The Leach Pottery in St Ives was established by Bernard Leach and Shoji Hamada in 1920. One of the great figures of 20th century art, Leach played a crucial pioneering role in creating an identity for artist potters in Britain and around the world.
Today, following a restoration and rebuild project which was completed in 2008, the Leach Pottery includes the historic workshop and kilns, a dedicated museum space, contemporary gallery and shop and working production studios where the new range of Leach tableware is made by a small international team of potters and apprentices. A new education and research space is being developed on site with support from Cornwall Council and Heritage Lottery Funding.
Museum, Gallery, Artist studio or collective
March - October
Open every day
10.00 - 17.00, Sundays 11.00 - 16.00
November - February
Open Monday - Saturday
10.00 - 17.00
Last admissions to museum 30 minutes before closing
Closed 24, 25 & 26 December
Concessions: £4.00Under 18s: Free if accompanied by an adult
Production studios on site where tableware is made. This is available for sale through the shop, mail order and through other high quality outlets
The Teabowl: Past & Present
- 9 September 2017 — 11 March 2018 *on now
The exhibition presents 55 examples of teabowls, including historic teabowls from the East, teabowls made in the West in the spirit of tradition, and teabowls made with a sense of subversion.
Curated by artist and writer Dr Bonnie Kemske, and Dr Matthew Tyas of the Leach Pottery, the exhibition will also tell the history of the teabowl, as it arose in the East through use in chanoyu, or Japanese tea ceremony, and its journey to the West. Outside of Japan, many potters have venerated traditional teabowl techniques and aesthetics, while some have chosen to subvert and challenge its deep cultural legacy.
The exhibition also coincides with the Bloomsbury publication of ‘The Teabowl: East & West’ by Dr Kemske, which further explores the themes of this exhibition and examines the teabowl through both its use and its aesthetic, and provides further consideration of the teabowl’s venerated status and mystique. Dr Kemske will be giving a talk about her book in St Ives on 11 October 2017.
- Family friendly
Teachers’ Pot:s Celebrating The Work Of Our Education Team
- 4 November 2017 — 27 January 2018 *on now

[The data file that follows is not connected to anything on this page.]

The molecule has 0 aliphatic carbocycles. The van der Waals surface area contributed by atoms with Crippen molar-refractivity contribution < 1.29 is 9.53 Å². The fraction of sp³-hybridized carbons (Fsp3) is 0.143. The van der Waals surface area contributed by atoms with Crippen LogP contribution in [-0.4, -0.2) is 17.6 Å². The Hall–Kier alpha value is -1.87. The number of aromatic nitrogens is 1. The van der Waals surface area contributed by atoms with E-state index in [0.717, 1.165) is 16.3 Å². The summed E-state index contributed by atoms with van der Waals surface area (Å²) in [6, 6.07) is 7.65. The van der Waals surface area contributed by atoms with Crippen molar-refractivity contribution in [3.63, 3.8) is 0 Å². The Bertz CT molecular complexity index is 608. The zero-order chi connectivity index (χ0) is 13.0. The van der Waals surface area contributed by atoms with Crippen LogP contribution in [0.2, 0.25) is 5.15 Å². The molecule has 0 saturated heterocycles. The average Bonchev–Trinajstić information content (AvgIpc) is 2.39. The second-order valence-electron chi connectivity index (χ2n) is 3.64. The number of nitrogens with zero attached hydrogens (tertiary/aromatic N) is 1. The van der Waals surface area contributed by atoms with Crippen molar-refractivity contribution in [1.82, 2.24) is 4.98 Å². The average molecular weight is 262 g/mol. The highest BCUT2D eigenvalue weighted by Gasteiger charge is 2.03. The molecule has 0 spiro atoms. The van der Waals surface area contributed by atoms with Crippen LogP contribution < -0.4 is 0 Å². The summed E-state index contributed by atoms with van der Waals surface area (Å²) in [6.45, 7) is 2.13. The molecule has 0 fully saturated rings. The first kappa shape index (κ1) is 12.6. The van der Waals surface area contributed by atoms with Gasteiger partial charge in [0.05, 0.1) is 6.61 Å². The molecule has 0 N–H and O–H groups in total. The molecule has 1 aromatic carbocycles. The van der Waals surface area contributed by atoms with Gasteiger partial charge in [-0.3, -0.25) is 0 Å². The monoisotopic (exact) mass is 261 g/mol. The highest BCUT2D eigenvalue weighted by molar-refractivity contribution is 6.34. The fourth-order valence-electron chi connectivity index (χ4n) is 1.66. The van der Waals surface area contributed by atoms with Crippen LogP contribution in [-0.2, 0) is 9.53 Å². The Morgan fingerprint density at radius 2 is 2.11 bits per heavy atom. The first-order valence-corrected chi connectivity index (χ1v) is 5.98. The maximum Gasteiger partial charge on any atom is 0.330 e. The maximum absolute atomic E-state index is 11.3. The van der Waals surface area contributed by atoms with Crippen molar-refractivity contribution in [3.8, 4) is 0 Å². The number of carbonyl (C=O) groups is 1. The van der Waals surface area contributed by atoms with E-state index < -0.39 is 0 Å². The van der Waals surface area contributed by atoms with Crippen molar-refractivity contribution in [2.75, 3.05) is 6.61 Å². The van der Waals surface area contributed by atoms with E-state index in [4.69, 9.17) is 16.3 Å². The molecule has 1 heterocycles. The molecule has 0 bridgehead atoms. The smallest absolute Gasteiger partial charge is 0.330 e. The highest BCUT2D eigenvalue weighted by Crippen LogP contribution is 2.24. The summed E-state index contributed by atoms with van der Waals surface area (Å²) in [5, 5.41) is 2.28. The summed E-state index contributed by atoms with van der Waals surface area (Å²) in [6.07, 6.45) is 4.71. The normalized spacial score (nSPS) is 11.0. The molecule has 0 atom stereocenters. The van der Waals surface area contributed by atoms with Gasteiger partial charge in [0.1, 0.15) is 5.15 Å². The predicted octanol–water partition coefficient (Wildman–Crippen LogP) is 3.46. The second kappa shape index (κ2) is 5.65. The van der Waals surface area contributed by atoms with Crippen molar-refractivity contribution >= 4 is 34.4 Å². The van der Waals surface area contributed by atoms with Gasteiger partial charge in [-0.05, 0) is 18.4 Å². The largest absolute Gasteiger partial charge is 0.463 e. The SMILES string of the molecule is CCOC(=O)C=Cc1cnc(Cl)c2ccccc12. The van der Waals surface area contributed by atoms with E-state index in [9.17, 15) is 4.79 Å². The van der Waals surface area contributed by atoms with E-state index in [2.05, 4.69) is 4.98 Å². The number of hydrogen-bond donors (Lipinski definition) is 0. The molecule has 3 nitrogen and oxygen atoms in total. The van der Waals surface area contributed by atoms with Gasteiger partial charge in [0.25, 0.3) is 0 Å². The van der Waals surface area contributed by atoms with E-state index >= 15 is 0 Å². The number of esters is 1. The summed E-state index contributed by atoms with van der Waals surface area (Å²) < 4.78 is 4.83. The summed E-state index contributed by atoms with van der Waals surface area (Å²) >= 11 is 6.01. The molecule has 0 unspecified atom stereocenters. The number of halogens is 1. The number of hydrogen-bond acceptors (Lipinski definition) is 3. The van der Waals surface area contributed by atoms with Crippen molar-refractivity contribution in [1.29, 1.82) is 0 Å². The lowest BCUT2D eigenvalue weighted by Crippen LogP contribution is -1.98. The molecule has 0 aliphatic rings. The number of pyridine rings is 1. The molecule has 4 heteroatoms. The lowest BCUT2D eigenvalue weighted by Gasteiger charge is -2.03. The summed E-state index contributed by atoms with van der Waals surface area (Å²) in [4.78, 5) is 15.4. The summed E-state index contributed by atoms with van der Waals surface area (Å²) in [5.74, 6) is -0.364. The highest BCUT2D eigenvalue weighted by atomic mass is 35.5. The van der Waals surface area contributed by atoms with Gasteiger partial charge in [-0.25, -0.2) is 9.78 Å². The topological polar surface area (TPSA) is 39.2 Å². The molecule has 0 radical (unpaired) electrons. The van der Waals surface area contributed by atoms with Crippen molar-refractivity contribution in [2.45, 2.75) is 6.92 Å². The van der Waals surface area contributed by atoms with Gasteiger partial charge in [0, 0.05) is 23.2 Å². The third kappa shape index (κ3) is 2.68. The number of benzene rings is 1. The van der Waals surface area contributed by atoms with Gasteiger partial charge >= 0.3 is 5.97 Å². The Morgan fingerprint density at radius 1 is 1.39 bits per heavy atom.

It includes the works of staff and freelance tutors alike, featuring Amanda Brier, Jacqueline Clark, Chloe Hefford, Debbie Prosser, Matthew Tyas, and Fleur Winter.
Jacqueline Clark, a Learning and Participation Officer at the Leach Pottery, is a ceramics graduate from University of Wales, Cardiff. Jacqueline makes thrown and hand-built forms based on the environment where she lives in Devoran: the coastal landscape, and creek views, inform her aesthetic language.
Debbie Prosser, a freelance tutor on the Leach Pottery’s Throwing Courses, is an experienced potter who first setup a workshop in Penhalvean, in1988, before eventually establishing her current workshop in Trembath, Newlyn, in 2009. Debbie’s pots are typically made in porcelain, decorated with clear or celadon glazes on the inside, and the outsides treated with Terra Sigillata slip.
Matthew Tyas, a freelance tutor on the Leach Pottery’s Throwing Courses, has been based in Cornwall for several years – originally coming to the county to undertake a research degree with the Leach Pottery. Matthew’s pots are typically stoneware, made using self-prepared and blended clays that have a sense of texture. The glazes are often formulated in a way that allows them to develop their own character during the firing.
Fleur Winter, a Learning and Participation Officer at the Leach Pottery, graduated from Brighton University in Wood, Metal, Plastics and Ceramics, in 2003, and has a varied background in teaching and learning. Fleur has been working with thin sheets of porcelain as if it were like cloth, using tacking methods to join the seams together to make new forms in clay.
- Any age
Leach Pottery, Higher Stennack